Deutsche Bank Said to Get Qatari Commitment for More Funds

Qatar foreign minister
Mohammed bin Abdulrahman al Thani, Qatar's foreign minister, gestures while speaking during a discussion on the topic 'The Crisis in the Gulf: Qatar Responds' at Chatham House in London, U.K., on Wednesday, July 5, 2017. A Saudi-led bloc of nations isolating Qatar will meet in Egypt on Wednesday to discuss how to go forward as their deadline for Qatari compliance with a list of tough demands expires. Photographer: Chris Ratcliffe/Bloomberg

Deutsche Bank AG has secured a commitment for additional investment from Qatar as the troubled German lender seeks to bolster its finances, according to people with knowledge of the matter.

The investment is likely to be made through the Qatar Investment Authority, the country’s sovereign wealth fund, the people said, asking not to be identified because the talks are private. Two other Qatari investment vehicles, controlled by members of the royal family and other prominent politicians, already own a stake.

While the discussions are at an advanced stage, no final agreement has been reached, said the people. The timing and the size of the investment aren’t clear. A Deutsche Bank spokesman declined to comment. Representatives for QIA didn’t immediately return messages outside of normal business hours.

The German government has been moving to fix Deutsche Bank as shares of the lender have slumped by almost half in the past year. The government is studying ways to make it easier for the lender to merge with Commerzbank AG, Bloomberg reported last month, while also considering other possibilities such as seeking fresh investment from existing or new shareholders.

Deutsche Bank logo
The logo for Deutsche Bank AG sits on the exterior of the bank’s office in Berlin, Germany, on Tuesday, Sept. 27, 2016. Deutsche Bank AG rose in Frankfurt trading after the German lender agreed to sell its U.K. insurance business for 935 million euros ($1.2 billion) and Chief Executive Officer John Cryan ruled out a capital increase. Photographer: Krisztian Bocsi/Bloomberg

Deutsche Bank, which has been trying to regain its footing after years of restructuring in the aftermaths of the global financial crisis, faces broadening U.S. scrutiny as a leading Republican lawmaker joined Democratic colleagues in questioning the lender’s steps to combat money-laundering amid reports that its U.S. unit may have been a key conduit for dirty cash.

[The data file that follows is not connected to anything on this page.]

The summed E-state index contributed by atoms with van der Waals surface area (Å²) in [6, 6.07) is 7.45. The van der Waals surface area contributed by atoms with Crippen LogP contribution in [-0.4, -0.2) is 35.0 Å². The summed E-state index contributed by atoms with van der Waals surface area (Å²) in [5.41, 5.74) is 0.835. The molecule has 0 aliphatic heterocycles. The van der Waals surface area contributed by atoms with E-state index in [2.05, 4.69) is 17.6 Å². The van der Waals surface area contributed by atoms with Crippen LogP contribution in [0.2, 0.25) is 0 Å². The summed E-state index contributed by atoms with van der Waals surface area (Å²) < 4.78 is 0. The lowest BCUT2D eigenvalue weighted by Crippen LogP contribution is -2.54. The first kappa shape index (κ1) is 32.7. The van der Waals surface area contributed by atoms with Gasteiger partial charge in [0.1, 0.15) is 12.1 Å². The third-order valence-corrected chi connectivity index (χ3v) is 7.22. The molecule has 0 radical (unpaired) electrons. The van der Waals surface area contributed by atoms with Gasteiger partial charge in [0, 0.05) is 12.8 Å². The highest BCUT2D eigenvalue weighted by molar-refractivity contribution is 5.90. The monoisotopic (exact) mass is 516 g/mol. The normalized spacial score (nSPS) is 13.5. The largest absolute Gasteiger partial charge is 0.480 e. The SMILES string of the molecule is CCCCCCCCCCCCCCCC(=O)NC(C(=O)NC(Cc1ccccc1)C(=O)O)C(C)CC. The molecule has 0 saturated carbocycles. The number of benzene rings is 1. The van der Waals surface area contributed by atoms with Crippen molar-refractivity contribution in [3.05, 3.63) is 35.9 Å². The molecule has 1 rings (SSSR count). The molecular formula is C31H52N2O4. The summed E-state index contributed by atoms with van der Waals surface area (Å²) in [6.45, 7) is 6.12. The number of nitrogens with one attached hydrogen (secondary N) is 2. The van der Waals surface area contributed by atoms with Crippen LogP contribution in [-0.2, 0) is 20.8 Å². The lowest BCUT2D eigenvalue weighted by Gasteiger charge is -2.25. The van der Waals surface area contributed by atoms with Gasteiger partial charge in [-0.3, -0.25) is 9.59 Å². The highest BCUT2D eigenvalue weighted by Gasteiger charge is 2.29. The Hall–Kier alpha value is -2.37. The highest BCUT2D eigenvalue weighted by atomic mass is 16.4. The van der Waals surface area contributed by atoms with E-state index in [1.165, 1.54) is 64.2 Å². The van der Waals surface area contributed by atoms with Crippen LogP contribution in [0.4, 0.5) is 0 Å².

“There’s a potential liability ahead in case the bank is fined by the regulators in the U.S. for those accusations of money laundering,” said Arjuna Mahendran, a former central bank of Sri Lanka governor and former chief investment officer at Emirates NBD Wealth Management. “The fear is that you can’t quantify the fine, that’s the known unknown. So they may do both, get the Qataris to put in some equity and merge with Commerzbank to fill any holes created by having to pay the anticipated fine.”

QIA, which manages $320 billion, is known for its big-name investments and has purchased stakes in companies including Rosneft PJSC and Volkswagen AG. QIA chairman Sheikh Mohammed bin Abdulrahman Al Thani suggested in an interview at the World Economic Forum in Davos that Deutsche Bank is among the major German companies the sovereign wealth fund is talking to about potential stake purchases.

Last year, Qatar said its projected investment of 10 billion euros ($11 billion) in the German economy over the next five years would be its largest single investment in the country to date.

“It makes sense for the Qataris to increase their stake in Deutsche Bank as Qatar strategically wants to establish linkages with European countries and the U.S. to diversify,” said Mahendran, who now advises several family offices in Singapore and the Middle East. “The merger with Commerzbank makes sense to get a bigger balance sheet, which means they will have more cushion to absorb any shocks to a potentially large fine from the regulators.”